I was in Christchurch (New Zealand) during the severe February earthquake, lunching downtown with my grandson when the city fell apart. Injuries and death occurred within 100 metres of us in every direction. It was an intense experience providing many opportunities to observe human responses to crisis, hardship, confusion and uncertainty.
Initially, most uninjured people appeared stunned. Many were hysterical or immobilised. Some were so narrowly focused that they seemed unaware of other people or the bigger picture. Others quickly overcame their initial shock and became methodically purposeful, either for their own safety or helping to bring about order, safety and helpful guidance to many others.
The café staff rose above considerable personal distress to give urgent support to a colleague, attend to shocked customers, and calmly help people see how they needed to move to safety. Their composure and staying in role while following predetermined procedures, was remarkable.
On the street, ordinary people tended to those in trouble. Passers-by took up point-duty and kept traffic moving to the few open roads. Workers checked and marked hundreds of crushed vehicles “Clear” or otherwise, long before I’d considered the probabilities this signalled. When I became separated from my grandson, a police officer helpfully stood with him until I returned. Improvised ambulances appeared. Emergency services mobilised. Small and great acts of courage and kindness were everywhere.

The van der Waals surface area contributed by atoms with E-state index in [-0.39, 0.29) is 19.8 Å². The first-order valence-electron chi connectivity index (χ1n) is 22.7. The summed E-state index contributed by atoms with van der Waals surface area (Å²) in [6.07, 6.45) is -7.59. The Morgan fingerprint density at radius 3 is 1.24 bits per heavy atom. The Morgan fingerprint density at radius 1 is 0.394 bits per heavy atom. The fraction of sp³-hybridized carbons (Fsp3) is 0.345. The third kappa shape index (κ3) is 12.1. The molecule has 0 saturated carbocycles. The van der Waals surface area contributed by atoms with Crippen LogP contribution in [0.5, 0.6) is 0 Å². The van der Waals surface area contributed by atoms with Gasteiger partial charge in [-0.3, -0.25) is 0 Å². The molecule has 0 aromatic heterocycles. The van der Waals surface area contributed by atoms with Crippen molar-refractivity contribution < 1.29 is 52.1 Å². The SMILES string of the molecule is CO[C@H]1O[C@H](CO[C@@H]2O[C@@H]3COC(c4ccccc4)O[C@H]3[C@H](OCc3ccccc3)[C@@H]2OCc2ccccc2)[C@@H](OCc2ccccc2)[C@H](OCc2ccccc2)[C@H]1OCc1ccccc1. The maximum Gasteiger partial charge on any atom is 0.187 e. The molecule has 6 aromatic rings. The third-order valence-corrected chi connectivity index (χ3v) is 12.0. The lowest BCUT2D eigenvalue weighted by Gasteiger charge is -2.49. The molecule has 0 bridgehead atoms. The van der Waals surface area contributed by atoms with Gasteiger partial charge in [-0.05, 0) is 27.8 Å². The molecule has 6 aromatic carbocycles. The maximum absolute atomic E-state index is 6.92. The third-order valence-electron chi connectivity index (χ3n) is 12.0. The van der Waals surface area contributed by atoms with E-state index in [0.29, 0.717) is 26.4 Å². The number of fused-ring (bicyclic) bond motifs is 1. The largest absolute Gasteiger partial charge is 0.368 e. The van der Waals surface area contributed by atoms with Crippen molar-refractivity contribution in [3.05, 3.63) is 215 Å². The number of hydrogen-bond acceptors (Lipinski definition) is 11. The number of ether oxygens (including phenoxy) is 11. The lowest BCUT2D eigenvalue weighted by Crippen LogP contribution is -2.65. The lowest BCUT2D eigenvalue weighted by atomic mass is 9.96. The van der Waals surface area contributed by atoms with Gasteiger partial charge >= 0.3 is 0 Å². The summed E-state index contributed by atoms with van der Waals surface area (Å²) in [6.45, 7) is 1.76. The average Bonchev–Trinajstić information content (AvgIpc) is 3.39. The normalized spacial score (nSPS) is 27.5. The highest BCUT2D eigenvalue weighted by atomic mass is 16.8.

Much of what I learned or had reinforced from this experience and later from the stories of Christchurch families at our home further north as temporary “refugees”, has wide application:
If you don’t have a well-honed, pre-determined generic response to a crisis or challenging situation you’re likely to be hopelessly adrift in the middle of one. Things can’t go according to a plan you don’t have.
If your normal tendency is to wing-it or make it up along the way, understand that this habit becomes increasing difficult and sometimes impossible in emergencies.
If you don’t already know what to do when you experience real misfortune or hardship, you’d better practise containing things – with processes for managing your distress, maintaining clear-thinking, good problem-solving, stress-reduction and strategising – so that you don’t freak out, spin out, lash out or fall apart when the ground shifts under you; so that you can be comfortable with long periods of uncertainty.
Methodical processes provide consistency and can be trusted to bring clarity, well-coordinated cohesion and helpful progress – at any time but especially where there is disorder or confusion. When groups work within them, people share an awareness that informs participation and eases collaboration and efficiencies.
Recently I’ve observed three businesses dealing with exceptional difficulties – one methodically and well; two of them improvisationally with damaging consequences. They differently demonstrate the wisdom of habituating before they are needed in a dilemma, agreed management operating systems for exercising leadership, organising, planning-and-managing-plans, solving problems, making decisions, managing priorities, responding to others’ distress, resolving conflicts, working together, and for getting the best from teams. [The resources of my website Thriving-Workplace.com address and provide guidelines for these matters.]
But it doesn’t take dramatic events to understand how crisis-ready our organisations are. Every contact with them provides insights into how methodically they and their constituents behave. In most, there are massive gaps currently filled with improvisation, and un-preparedness for adversity and uncertainty. Until leaders get serious about systematically learning from and continuously improving their organisations’ everyday activities, improvisation will predominate. In a tight-spot, they’ll struggle to act wisely.
From their earlier earthquakes in the previous five months, Christchurch people learned a good deal about methodical preparation. I am deeply grateful.